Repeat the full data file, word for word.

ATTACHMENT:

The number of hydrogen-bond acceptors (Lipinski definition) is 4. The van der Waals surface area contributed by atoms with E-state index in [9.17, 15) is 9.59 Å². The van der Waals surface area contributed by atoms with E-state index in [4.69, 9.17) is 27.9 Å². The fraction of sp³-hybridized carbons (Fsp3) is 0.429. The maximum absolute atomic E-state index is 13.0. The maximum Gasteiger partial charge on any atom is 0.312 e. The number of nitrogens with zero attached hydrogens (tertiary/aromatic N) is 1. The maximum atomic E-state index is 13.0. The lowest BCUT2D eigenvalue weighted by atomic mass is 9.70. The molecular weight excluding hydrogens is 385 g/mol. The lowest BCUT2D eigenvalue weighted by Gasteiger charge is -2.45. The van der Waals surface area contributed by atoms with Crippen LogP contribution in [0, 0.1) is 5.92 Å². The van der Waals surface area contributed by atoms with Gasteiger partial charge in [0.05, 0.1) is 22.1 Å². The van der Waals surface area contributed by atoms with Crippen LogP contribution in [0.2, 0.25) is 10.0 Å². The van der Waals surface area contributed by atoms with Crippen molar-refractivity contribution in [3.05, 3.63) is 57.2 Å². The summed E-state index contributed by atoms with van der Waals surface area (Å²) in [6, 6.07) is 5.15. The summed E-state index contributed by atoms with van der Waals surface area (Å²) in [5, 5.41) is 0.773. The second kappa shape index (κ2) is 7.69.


The number of hydrogen-bond acceptors (Lipinski definition) is 4. The van der Waals surface area contributed by atoms with E-state index in [9.17, 15) is 9.59 Å². The van der Waals surface area contributed by atoms with E-state index in [4.69, 9.17) is 27.9 Å². The fraction of sp³-hybridized carbons (Fsp3) is 0.429. The maximum absolute atomic E-state index is 13.0. The maximum Gasteiger partial charge on any atom is 0.312 e. The number of nitrogens with zero attached hydrogens (tertiary/aromatic N) is 1. The maximum atomic E-state index is 13.0. The lowest BCUT2D eigenvalue weighted by atomic mass is 9.70. The molecular weight excluding hydrogens is 385 g/mol. The lowest BCUT2D eigenvalue weighted by Gasteiger charge is -2.45. The van der Waals surface area contributed by atoms with Crippen LogP contribution in [0, 0.1) is 5.92 Å². The van der Waals surface area contributed by atoms with Gasteiger partial charge in [0.05, 0.1) is 22.1 Å². The van der Waals surface area contributed by atoms with Crippen LogP contribution in [0.2, 0.25) is 10.0 Å². The van der Waals surface area contributed by atoms with Crippen molar-refractivity contribution in [3.05, 3.63) is 57.2 Å². The summed E-state index contributed by atoms with van der Waals surface area (Å²) in [6, 6.07) is 5.15. The summed E-state index contributed by atoms with van der Waals surface area (Å²) in [5, 5.41) is 0.773. The second kappa shape index (κ2) is 7.69.